Las Vegas And Squatters

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In 2015 alone there were over 4,000 complaints about squatters, a 43 percent increase from 2014 and over twice as many from 2012. 

May 16, 2016

Neighborhoods with rows of vacant houses are a sobering image for many people, a reminder of recent tough times. But while most people look at a vacant house as a negative, squatters look at neighborhoods of empty houses and see opportunity. 

Las Vegas Valley is a prime example of an area where squatters have taken over. Vacant houses in struggling working-class neighborhoods, traditional American middle-class neighborhoods, and all the way up to upscale, luxury neighborhoods are seeing vacant homes filled with unwanted and illegal tenants, The New York Times reports. Some of these squatters are families looking for a place to live, but that isn’t typical. More often than not police are finding chop shops, drug dealers, and counterfeiters using these abandoned homes as a rent-free base of operations.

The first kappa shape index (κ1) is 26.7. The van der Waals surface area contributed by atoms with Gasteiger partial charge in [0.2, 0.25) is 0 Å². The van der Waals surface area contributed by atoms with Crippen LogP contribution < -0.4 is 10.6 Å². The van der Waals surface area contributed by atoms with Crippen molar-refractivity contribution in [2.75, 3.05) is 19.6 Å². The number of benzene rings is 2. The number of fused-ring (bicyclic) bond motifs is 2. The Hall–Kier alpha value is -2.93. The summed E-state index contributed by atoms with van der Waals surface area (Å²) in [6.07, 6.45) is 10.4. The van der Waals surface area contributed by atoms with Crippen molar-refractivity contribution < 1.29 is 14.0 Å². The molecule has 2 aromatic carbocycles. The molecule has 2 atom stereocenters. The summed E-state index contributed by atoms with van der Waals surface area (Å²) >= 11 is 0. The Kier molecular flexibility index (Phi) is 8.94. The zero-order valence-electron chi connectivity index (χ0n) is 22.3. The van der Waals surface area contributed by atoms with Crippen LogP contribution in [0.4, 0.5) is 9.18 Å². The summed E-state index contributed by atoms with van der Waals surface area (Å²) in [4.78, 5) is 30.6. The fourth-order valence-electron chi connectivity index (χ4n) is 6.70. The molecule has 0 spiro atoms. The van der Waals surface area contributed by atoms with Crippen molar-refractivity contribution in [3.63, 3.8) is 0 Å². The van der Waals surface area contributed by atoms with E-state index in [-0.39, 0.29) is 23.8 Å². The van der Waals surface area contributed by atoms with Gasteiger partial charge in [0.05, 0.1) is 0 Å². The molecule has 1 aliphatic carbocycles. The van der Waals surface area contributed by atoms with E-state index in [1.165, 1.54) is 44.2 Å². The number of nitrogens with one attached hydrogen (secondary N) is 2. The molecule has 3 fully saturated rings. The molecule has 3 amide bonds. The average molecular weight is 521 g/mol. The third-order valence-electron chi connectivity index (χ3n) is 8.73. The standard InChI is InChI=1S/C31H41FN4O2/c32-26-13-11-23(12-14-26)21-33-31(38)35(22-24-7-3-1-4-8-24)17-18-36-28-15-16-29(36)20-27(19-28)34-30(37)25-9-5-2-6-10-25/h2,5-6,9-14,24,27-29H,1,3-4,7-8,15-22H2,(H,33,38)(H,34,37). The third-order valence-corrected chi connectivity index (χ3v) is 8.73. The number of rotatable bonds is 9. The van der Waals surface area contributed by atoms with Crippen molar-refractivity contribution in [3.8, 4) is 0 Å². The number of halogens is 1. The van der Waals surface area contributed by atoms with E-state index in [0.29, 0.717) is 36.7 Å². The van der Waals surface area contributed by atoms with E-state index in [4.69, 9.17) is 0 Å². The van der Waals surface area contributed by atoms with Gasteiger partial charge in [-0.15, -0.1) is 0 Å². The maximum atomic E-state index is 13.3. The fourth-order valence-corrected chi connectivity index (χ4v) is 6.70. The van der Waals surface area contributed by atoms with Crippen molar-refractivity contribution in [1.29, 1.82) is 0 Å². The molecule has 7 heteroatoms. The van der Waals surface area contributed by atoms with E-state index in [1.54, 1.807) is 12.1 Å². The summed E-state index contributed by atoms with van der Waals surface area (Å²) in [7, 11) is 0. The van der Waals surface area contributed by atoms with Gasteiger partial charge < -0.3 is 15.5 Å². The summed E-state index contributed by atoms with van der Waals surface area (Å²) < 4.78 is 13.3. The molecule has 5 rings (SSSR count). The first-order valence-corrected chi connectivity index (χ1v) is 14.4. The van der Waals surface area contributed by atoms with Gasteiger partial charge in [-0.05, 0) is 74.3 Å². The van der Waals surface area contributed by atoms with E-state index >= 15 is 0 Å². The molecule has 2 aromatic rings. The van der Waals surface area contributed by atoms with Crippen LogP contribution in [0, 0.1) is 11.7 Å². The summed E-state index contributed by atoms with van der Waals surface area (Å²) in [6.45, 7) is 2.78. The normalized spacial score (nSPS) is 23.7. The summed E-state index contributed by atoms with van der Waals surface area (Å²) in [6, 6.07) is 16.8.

Las Vegas has become an area filled with new construction and the unemployment rate has dropped to single digits, but that has not helped the squatter problem. In 2015 alone there were over 4,000 complaints about squatters, a 43 percent increase from 2014 and more than twice as many as in 2012. For residents who are living in their homes legally, squatters, and the crime they bring with them, rob them of their sense of security.

It is more than just homeowners in neighborhoods with squatters living in vacant homes that are at risk. Real estate agents, who often go to homes they expect to be empty, are at particular risk.

In an effort to curtail the squatter problem, a new law was put into place that established new criminal offenses such as unlawful occupancy, which makes it illegal to move into a vacant home knowing you do not have permission to be there. Breaking this law can result in misdemeanor or felony charges. While this new law is helping, it has not yet eliminated the issue.

The other issue making it harder to eliminate squatters is that local police department budgets were cut during the recession and they simply do not have the resources to combat squatters, especially because the city is also experiencing a great deal of violent crime.

While steps are being taken to try and resolve the issue, a complete solution remains elusive.

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